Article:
Three generations, three languages: A former refusenik on language and identity
Ha’aretz has an interview with Soviet refusenik writer David Markish, who immigrated to Israel in 1972. Thirty-six years later, Markish still writes all his books (15 so far, though almost none available here) in his native Russian.
Markish’s father, Peretz Markish, a prominent Yiddish writer, was executed by the Soviet regime and the family was sent into exile until Stalin’s death. If prominent Yiddish writer plus USSR sounds like an oxymoron, it’s not—in the early decades of the regime, Yiddish culture was encouraged by the authorities as a means of Sovietizing the Jewish population and undermining the centrality of religion in Jewish life. It seems counter-intuitive, but that process is at the root of Soviet Jewry’s transformation and eventual disconnect from Judaism as a religious identity. That’s another post for another day, but a good read on this is Soviet and Kosher: Jewish Popular Culture in the Soviet Union, 1923-1939, by U of T professor Anna Shternshis.
As for Markish, one can imagine what it’s like to live in a country that speaks one language and still be writing in another nearly four decades later. What’s more, he explains, between his father and his son lies not just a generation gap, but several languages: “My father spoke Yiddish, I spoke Russian and my children speak Hebrew … The circle has closed.” Ultimately, for Markish, language circumscribes and shapes not just the more obvious questions of identity, but where and how to live. Israel? Russia? North America? And who better to hash out these questions than someone cut off by language from those before and after him? He strikes me as emblematic of Russian/Soviet Jewry in the last century—from the Yiddish-speaking generation (a branch of the one which came to America), to a Russian-speaking middle age, and into the Hebrew future of post-Soviet Israeli-Russians.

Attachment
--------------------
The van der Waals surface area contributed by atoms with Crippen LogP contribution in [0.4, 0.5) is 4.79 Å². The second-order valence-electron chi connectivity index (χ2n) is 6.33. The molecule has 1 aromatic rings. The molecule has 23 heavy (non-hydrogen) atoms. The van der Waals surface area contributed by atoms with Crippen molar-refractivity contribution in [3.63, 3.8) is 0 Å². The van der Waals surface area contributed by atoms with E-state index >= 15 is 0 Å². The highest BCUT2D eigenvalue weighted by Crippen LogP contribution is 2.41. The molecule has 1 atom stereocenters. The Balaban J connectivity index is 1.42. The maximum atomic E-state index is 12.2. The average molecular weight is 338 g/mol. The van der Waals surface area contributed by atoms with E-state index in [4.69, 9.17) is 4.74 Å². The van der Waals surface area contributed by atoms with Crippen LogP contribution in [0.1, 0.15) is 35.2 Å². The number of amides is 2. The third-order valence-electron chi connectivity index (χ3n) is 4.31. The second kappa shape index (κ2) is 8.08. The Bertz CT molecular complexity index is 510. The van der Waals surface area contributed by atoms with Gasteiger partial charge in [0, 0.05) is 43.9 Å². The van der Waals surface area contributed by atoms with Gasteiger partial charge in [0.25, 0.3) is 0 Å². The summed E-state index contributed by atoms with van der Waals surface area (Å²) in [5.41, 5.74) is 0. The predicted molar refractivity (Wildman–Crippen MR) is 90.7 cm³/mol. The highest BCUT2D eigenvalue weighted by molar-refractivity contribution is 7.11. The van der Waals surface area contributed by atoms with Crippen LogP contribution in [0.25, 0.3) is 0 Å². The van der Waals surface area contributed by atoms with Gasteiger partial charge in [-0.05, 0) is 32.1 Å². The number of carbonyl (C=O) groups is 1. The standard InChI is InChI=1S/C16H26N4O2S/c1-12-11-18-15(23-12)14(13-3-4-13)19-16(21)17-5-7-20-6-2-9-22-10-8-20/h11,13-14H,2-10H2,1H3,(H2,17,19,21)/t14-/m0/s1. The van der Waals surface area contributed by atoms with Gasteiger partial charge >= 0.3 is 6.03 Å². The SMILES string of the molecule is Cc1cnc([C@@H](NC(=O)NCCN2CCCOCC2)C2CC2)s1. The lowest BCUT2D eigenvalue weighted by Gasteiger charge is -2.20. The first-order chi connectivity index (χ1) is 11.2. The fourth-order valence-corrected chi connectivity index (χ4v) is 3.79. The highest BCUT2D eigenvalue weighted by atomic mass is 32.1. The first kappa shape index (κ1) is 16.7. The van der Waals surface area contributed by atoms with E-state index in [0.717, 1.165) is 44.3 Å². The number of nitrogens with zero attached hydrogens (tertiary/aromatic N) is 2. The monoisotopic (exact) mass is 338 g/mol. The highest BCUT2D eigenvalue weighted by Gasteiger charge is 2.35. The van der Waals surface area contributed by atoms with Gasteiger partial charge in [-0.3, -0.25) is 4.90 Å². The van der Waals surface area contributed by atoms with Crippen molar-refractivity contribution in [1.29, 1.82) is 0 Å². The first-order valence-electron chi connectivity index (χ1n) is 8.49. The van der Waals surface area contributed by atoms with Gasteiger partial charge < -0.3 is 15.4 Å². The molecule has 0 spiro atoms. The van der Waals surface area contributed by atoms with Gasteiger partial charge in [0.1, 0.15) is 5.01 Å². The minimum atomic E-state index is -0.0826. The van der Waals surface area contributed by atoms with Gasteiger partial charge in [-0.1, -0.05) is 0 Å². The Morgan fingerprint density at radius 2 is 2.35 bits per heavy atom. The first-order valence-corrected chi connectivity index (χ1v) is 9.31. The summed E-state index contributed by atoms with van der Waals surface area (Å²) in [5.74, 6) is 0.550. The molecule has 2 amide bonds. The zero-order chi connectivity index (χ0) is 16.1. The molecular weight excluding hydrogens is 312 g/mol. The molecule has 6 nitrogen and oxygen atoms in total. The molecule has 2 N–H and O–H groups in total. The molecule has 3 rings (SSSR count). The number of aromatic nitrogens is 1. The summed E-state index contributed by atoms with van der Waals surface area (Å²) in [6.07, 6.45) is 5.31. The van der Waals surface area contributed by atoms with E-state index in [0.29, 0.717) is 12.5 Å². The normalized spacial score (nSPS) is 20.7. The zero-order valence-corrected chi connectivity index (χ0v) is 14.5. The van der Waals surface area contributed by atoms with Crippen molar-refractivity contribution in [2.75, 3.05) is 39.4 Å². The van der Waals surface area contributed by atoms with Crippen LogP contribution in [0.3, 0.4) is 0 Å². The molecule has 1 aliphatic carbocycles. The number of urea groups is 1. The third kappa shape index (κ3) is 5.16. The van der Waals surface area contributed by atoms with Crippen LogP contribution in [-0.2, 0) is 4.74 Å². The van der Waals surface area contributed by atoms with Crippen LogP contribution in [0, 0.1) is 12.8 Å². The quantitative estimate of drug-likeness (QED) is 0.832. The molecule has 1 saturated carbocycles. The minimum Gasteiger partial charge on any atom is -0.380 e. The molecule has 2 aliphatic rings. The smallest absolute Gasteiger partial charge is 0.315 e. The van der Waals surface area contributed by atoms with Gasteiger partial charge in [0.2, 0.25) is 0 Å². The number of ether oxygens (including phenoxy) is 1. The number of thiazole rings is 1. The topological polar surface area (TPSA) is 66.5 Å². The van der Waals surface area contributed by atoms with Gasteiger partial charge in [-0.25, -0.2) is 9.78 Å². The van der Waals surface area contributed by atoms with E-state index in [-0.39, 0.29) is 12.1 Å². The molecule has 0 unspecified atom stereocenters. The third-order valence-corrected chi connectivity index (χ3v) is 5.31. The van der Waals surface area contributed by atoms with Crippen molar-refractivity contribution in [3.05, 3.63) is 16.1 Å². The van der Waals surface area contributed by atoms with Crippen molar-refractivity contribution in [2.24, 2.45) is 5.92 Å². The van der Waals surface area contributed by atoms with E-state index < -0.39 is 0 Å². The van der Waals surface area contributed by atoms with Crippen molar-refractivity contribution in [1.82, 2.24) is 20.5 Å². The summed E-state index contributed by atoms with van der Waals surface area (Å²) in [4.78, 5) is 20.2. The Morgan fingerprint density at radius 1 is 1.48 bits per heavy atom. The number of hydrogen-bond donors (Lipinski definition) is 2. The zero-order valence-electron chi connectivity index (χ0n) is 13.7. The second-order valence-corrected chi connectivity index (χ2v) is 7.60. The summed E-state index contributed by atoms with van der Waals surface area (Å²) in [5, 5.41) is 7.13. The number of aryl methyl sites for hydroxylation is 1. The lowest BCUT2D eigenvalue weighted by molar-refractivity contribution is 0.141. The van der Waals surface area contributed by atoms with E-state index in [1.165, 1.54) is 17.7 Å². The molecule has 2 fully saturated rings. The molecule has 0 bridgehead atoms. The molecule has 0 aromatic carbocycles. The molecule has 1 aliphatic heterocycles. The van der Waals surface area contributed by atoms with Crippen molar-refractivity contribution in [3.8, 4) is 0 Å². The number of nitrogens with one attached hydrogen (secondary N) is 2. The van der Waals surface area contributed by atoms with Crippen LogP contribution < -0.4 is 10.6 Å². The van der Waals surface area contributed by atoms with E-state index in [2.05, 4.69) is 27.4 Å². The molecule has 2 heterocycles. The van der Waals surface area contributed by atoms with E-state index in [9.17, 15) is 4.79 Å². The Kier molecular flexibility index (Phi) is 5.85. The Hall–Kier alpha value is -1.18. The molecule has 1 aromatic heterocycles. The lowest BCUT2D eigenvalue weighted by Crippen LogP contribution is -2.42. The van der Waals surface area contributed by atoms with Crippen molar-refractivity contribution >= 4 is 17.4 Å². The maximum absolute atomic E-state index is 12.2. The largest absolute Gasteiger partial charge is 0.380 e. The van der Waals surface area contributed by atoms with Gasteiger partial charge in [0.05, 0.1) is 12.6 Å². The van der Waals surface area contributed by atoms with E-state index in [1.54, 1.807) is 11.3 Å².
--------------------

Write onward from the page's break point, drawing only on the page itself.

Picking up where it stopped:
Markish also touches briefly on the question of being a Russian vs. Jewish writer, using the protagonist of his newest novel, a barely disguised Isaac Babel, as a foil for this and other questions of identity, immigration, Diaspora and exile.
The interview is a little light, but still an interesting read: Tongue-tied on the page
(Be warned, the questions are not highlighted, making for a confusing read)